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    @Akavall, Normally you take risks to improve your position or start an attack. White is doing none of that. All he is doing is saying to the opponent that you're not good enough to beat me despite me having played so badly. In the video you mentioned, the goalkeeper is trying to show-off his own skills and not the lack of skills of his opponents, so this will not be an insult to his opponents. It would be an insult if, for instance, he stood with his back towards a free kick or penalty kick taker, when he would be saying "You're so bad that I can stop your kick even with my back to you". Commented May 14, 2014 at 16:14
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    To me it looks like the goalie is saying "The gap between your shot and my skill is so big that I can block it with my heels!", and in your example white is saying "The gap between is your skill and my skill is so big that I can afford a king walk at the beginning of the game!". Those seems similar to me.
    – Akavall
    Commented May 16, 2014 at 13:48
  • @Akavall, lol I think you're pushing it too far. Those kind of shots are pretty regular in football. Commented May 16, 2014 at 15:41

As a strong club player myself, when my opponent makes a brilliant combination, I sometimes give him/her (and the audience) the chance to observe checkmate for the beauty of the game. So, making useless moves isn't always unsportsmanlike.

  1. "Torturing" your opponent by promoting all your pawns to rooks/bishops/knights and mate your opponent with that.

  2. Keep offering him a draw when you're in a losing position to annoy your opponent.

  3. Scramble the chess piece when he/she goes to the toilet.

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    As to #1, your opponent's an idiot if he hasn't resigned several moves ago. Now, true story: my bro was in a high school tourney once, and the kid at the next table offered a draw before move #1. His opponent accepted, then the kid said "hey, just kidding!" The tourney director threatened to toss him out on the spot. Commented May 6, 2014 at 13:52
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    Believe it or not, #3 is illegal.
    – dfan
    Commented May 6, 2014 at 14:13
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    #2 is illegal. FIDE law 12.6: "It is forbidden to distract or annoy the opponent in any manner whatsoever. This includes unreasonable claims, unreasonable offers of a draw..." Commented May 6, 2014 at 17:13
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    @DavidRicherby I dunno about FIDE but in USCF it is against the rules to prearrange a draw or agree to a draw in such a position that is obviously unsporting. (before a move has even been played). So it could be possible the director makes the right choice by forcing them to play on.
    – Alan
    Commented May 21, 2014 at 18:09
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    @dfan Indeed. This is addressed by FIDE Laws 7.3 ("If a player displaces one or more pieces, he shall re-establish the correct position on his own time. [...] The arbiter may penalise the player who displaced the pieces.") and 7.6 ("If during a game it is found that pieces have been displaced from their squares, the position before the irregularity shall be re-instated. [...] The game shall then continue from this re-instated position."). Commented May 21, 2014 at 19:28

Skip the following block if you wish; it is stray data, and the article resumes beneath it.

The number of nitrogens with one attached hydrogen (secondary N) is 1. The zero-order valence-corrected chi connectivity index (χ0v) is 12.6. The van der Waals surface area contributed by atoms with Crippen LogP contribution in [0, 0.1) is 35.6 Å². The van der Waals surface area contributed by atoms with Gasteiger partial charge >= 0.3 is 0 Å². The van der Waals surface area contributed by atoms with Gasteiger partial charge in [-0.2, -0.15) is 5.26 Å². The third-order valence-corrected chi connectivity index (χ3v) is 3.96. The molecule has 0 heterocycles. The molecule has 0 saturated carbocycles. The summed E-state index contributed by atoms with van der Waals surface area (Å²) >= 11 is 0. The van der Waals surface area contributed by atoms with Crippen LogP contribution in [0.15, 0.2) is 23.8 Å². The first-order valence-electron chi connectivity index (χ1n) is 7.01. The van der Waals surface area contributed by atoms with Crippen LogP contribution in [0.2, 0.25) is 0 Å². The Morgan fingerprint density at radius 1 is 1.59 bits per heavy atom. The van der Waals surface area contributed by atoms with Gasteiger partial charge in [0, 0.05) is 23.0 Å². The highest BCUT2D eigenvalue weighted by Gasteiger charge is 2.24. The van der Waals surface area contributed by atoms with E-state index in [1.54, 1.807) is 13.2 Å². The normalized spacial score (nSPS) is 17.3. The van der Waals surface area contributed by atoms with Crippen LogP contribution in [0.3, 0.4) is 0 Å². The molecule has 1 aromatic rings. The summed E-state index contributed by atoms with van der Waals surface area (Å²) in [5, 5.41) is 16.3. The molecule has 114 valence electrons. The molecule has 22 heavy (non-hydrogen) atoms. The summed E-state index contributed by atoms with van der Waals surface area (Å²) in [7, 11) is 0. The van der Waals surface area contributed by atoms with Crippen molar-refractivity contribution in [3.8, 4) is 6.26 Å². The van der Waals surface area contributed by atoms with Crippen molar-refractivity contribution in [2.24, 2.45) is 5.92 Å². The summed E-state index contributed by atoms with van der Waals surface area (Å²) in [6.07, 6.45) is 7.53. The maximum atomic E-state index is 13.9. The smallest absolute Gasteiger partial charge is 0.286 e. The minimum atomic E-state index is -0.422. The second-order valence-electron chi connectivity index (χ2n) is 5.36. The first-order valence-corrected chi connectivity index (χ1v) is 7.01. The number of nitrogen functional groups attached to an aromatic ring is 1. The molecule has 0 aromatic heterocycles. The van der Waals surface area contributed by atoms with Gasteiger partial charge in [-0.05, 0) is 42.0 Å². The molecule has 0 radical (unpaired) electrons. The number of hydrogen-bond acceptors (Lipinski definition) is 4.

All moves are fair, there's nothing unsporting that has been discovered so far.

There are only two situations that really fit well:

  • Taking a long time to move, when only 1 move is possible.
  • Not resigning once the game is lost. (E.g. forcing your opponent to go through the mechanics of a forced mate e.g. King+Queen vs King, is pretty disrespectful).

Perhaps one might consider playing for a draw from the outset to be unsporting, e.g. if you're ahead in a tournament, but being predictable is a weakness, so if you think somebody is playing for a draw, you need to find a way of possibly using this to your advantage.

  • About your 1st point, i see some people getting in bad mood when opponent takes time when they have only one move; but it is their time they are taking, so there is not much reason to complain. As for the second point, the phrase `once the game is lost' is undefined :-) Commented Jun 26, 2020 at 6:01
  • It depends. If you're playing for leisure, then it's both people's time that is being wasted. Players of sufficient experience will understand when a game's outcome is inevitable whether there is any formal reference or definition to guide them. Commented Jun 27, 2020 at 17:36

It is unsporting to make moves with the intention of losing.


For example, in football (soccer), it is often considered unsporting to simply pass the ball around your back defenders instead of trying to attack. Are there any similar situations in chess?

I think similar situation to passing the ball around in your half is very passive play with white, I think KIA (King's Indian Attack) is one example. It is, of course, debatable whether this is bad sportsmanship, but there are plenty of people who will call this style "lame".

[fen ""]

 1.Nf3 Nf6 2.g3 d5 3.d3 c6 4.Bg2 Bf5 5.O-O
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    The King's Indian Attack would certainly not be considered unsporting if you ask me. If the opponent doesn't like the resulting playstyle, that's his problem. An opening move like 1. h4, by contrast, would (if played by anyone other than a complete beginner) only be made by somebody trying to make a statement, most likely "I can play this rotten opening move and still beat you. Just watch." That's obviously not very sportsmanlike. Commented May 7, 2014 at 12:53